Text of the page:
By Alex Distefano
By Scott Snowden
By Anna Merlan
By Steve Almond
By Jena Ardell
By Jon Campbell
By Alan Scherstuhl
By Tessa Stuart
According to the police version, as reported by the News, Prunty, then 29, was cuffing a suspect inside the deli when Vincent Curto, wielding a gun, burst from the back room. Four cops rushing in spotted the gunman, and Prunty was caught in the crossfire. Prunty was hit by two of 30 shots fired from both cops' guns. But he managed to empty his gun of all 15 shots. When the shooting stopped, Prunty lay badly wounded. (He is paralyzed from the waist down.) Nearby, Vincent Curto, 33, lay dead.
From that point, the story gets murkier. Thomas says that upon seeing photos of his uncle's body, he became suspicious of bruises on his forehead, nose, and cheekbones. He says he also tried to determine whether the robbers had fired on officers and which cops had killed his uncle. "There are two sides to the story," asserts Thomas, who played detective, "the police version, which was concocted with lies, and the version I got from someone a short time after the incident."
During his investigation, Thomas learned that his uncle supposedly had brandished an old-style Colt .45 at the cops. Not so, he insists. According to Thomas's findings, this is what happened: About two months after the shooting, he, his father, and his aunt received a call from a source who laid out a different scenario than the one police had painted.
An autopsy report concluded that Vincent Curto was shot in the right arm and chest and that the bullets had perforated his lungs, heart, aorta, liver, and spleen. "He literally bled to death from the wounds and the beating he sustained after he was shot," Thomas maintains. As to the allegation that his uncle was shot at close range, the autopsy report stated that "the exact sequence of these wounds cannot be determined."
Thomas charges that after the shooting, his grandmother, Rose Curto, went to the 9th Precinct to determine how her son had died. Ms. Curto, who suffers from breast cancer, allegedly encountered an officer who told her, "Vincent Curto is dead and he deserved it." Thomas says that his grandmother collapsed, and none of the officers in the precinct summoned an ambulance.
"I am not aware of any discourtesy by detectives towards your family," Lieutenant Arthur Monahan of the 9th Precinct Detective Squad would later declare in a letter to Thomas, which he said he was directed by the mayor to write. "The day of the incident we made every effort to provide information to VINCENT CURTO'S mother and a woman who said she was his sister informing each of his death."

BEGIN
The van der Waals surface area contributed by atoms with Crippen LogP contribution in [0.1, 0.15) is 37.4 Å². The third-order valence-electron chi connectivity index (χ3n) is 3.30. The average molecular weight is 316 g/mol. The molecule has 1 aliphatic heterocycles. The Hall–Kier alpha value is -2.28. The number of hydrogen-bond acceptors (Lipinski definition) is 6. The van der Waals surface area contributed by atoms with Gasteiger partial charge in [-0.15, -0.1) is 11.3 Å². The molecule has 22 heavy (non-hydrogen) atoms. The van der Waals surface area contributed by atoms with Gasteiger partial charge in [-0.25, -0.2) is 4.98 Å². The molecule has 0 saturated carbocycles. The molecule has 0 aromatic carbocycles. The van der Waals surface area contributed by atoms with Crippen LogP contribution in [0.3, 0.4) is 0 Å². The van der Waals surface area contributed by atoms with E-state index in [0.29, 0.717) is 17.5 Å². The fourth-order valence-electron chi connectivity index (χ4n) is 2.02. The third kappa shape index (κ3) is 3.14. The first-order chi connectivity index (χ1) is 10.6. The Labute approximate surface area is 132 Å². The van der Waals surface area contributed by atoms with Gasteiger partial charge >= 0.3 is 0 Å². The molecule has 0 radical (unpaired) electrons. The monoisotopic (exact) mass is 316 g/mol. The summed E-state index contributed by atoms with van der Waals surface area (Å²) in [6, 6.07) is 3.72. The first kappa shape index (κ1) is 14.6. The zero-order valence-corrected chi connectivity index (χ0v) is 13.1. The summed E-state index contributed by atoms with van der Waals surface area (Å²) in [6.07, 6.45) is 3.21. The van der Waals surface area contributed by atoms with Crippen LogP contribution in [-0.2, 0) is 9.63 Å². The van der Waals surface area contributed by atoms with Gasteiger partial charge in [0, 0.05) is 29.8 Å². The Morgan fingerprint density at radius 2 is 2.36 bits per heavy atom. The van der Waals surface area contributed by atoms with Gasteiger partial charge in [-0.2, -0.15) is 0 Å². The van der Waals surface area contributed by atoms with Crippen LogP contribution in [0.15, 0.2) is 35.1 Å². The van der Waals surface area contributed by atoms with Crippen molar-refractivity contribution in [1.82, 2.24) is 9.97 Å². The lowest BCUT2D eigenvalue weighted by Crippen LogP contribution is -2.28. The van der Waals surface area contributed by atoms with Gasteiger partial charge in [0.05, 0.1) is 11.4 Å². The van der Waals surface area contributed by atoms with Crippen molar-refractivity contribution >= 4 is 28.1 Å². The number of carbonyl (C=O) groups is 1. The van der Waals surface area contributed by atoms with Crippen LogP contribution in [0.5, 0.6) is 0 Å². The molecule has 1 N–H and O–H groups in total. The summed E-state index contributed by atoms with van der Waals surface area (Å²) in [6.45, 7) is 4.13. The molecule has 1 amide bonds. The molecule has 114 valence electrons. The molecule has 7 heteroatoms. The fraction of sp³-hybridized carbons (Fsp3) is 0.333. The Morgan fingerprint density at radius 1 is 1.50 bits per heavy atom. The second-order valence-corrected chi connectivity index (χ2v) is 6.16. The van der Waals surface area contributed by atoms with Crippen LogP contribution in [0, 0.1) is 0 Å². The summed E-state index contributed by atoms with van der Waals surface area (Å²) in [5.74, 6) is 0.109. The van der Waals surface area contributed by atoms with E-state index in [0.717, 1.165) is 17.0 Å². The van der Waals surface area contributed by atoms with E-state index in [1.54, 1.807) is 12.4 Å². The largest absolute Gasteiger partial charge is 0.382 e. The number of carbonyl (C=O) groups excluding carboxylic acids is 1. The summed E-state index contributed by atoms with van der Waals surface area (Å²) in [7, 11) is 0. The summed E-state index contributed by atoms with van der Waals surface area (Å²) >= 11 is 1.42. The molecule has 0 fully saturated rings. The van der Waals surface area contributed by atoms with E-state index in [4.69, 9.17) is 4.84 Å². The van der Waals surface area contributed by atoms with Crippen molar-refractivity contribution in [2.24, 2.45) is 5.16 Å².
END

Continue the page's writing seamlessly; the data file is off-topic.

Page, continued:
In November 1996, Thomas Curto took his findings and suspicions to investigators at the Civilian Complaint Review Board. Thomas says he presented them with a videotaped TV news account of the shooting and photos taken of the body by a relative that showed the abrasions.
Thomas also asked the board to investigate allegations that police knew that drugs were being sold at the bodega and did nothing to stop it. It was initially reported that 50 bags of heroin bearing the street name "Knockout" were taken from the store and four other men were taken into custody on drug charges.
"They charged three kids, my uncle is dead, and no one was ever prosecuted for selling drugs, which is very fishy," Thomas says. "They've stopped talking about the drug money and the 50 bags of heroin they claimed to have found."
But the board is not authorized to conduct investigations into allegations of corruption. That is handled by Internal Affairs. The board's letter to Thomas substantiating the charges against the police makes no reference to corruption. Thomas's disappointment with that aspect of the probe comes as state Supreme Court Justice Richard F. Braun ordered the city to immediately establish an independent board to investigate police corruption.
The order, issued on August 31, was hailed by City Council Speaker Peter Vallone as an important step. Vallone has been pushing since 1995 for an independent board, which would focus on corruption.
"This is an important victory for the public and for cops," Vallone said. "The board will strengthen public confidence in the Police Department and it will give officers a place to look outside the blue wall of silence when they want to expose corruption within their ranks."
The Civilian Complaint Review Board will continue to investigate police brutality complaints. The Giuliani administration which, along with Manhattan District Attorney Robert Morgenthau fought the formation of the new board said it would appeal the judge's decision. The city had argued in a lawsuit that the new board would restrict efforts by police and prosecutors to battle corruption.
The City Council passed a law creating the board in 1995, heeding recommendations made a year earlier by the Mollen Commission, which investigated police corruption. But the Giuliani administration successfully argued in court that it was unconstitutional. The Council came back in 1997 with a modified version of the board, which Giuliani promptly vetoed. The Council overrode the veto, and the mayor once again sued to stop the creation of the independent corruption board.
Under the revised plan, the board would make recommendations to the NYPD about its handling of corruption, but not get involved in the investigations.
Thomas says that had the defendants not pleaded guilty, a trial would have aired allegations of corruption and exonerated his Uncle Vinny.